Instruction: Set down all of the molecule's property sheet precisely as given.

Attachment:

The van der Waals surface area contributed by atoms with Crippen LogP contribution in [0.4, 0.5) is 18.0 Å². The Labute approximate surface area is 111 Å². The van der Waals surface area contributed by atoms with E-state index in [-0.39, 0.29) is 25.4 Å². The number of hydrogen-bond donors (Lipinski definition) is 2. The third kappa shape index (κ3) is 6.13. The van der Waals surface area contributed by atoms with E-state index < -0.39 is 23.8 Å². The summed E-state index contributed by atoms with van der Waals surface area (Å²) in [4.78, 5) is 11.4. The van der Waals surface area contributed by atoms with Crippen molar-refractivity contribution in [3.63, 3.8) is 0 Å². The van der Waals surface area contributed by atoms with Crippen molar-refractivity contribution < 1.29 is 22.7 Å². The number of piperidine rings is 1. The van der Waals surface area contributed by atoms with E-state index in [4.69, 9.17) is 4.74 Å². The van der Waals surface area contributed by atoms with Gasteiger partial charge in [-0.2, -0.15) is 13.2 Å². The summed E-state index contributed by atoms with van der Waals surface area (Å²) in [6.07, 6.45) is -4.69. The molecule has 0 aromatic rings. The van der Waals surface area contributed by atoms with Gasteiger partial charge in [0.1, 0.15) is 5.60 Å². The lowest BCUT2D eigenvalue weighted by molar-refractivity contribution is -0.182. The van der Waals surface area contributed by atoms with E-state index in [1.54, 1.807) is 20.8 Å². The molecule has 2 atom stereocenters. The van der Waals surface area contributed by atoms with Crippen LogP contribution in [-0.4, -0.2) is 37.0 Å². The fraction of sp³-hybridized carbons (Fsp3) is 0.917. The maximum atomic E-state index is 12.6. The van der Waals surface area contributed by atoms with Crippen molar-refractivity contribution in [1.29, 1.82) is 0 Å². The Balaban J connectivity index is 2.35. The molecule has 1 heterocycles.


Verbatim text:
The van der Waals surface area contributed by atoms with Crippen LogP contribution in [0.4, 0.5) is 18.0 Å². The Labute approximate surface area is 111 Å². The van der Waals surface area contributed by atoms with E-state index in [-0.39, 0.29) is 25.4 Å². The number of hydrogen-bond donors (Lipinski definition) is 2. The third kappa shape index (κ3) is 6.13. The van der Waals surface area contributed by atoms with E-state index < -0.39 is 23.8 Å². The summed E-state index contributed by atoms with van der Waals surface area (Å²) in [4.78, 5) is 11.4. The van der Waals surface area contributed by atoms with Crippen molar-refractivity contribution in [3.63, 3.8) is 0 Å². The van der Waals surface area contributed by atoms with Crippen molar-refractivity contribution < 1.29 is 22.7 Å². The number of piperidine rings is 1. The van der Waals surface area contributed by atoms with E-state index in [4.69, 9.17) is 4.74 Å². The van der Waals surface area contributed by atoms with Gasteiger partial charge in [-0.2, -0.15) is 13.2 Å². The summed E-state index contributed by atoms with van der Waals surface area (Å²) in [6.07, 6.45) is -4.69. The molecule has 0 aromatic rings. The van der Waals surface area contributed by atoms with Gasteiger partial charge in [0.1, 0.15) is 5.60 Å². The lowest BCUT2D eigenvalue weighted by molar-refractivity contribution is -0.182. The van der Waals surface area contributed by atoms with E-state index in [1.54, 1.807) is 20.8 Å². The molecule has 2 atom stereocenters. The van der Waals surface area contributed by atoms with Crippen LogP contribution in [-0.4, -0.2) is 37.0 Å². The fraction of sp³-hybridized carbons (Fsp3) is 0.917. The maximum atomic E-state index is 12.6. The van der Waals surface area contributed by atoms with Crippen molar-refractivity contribution in [1.29, 1.82) is 0 Å². The Balaban J connectivity index is 2.35. The molecule has 1 heterocycles.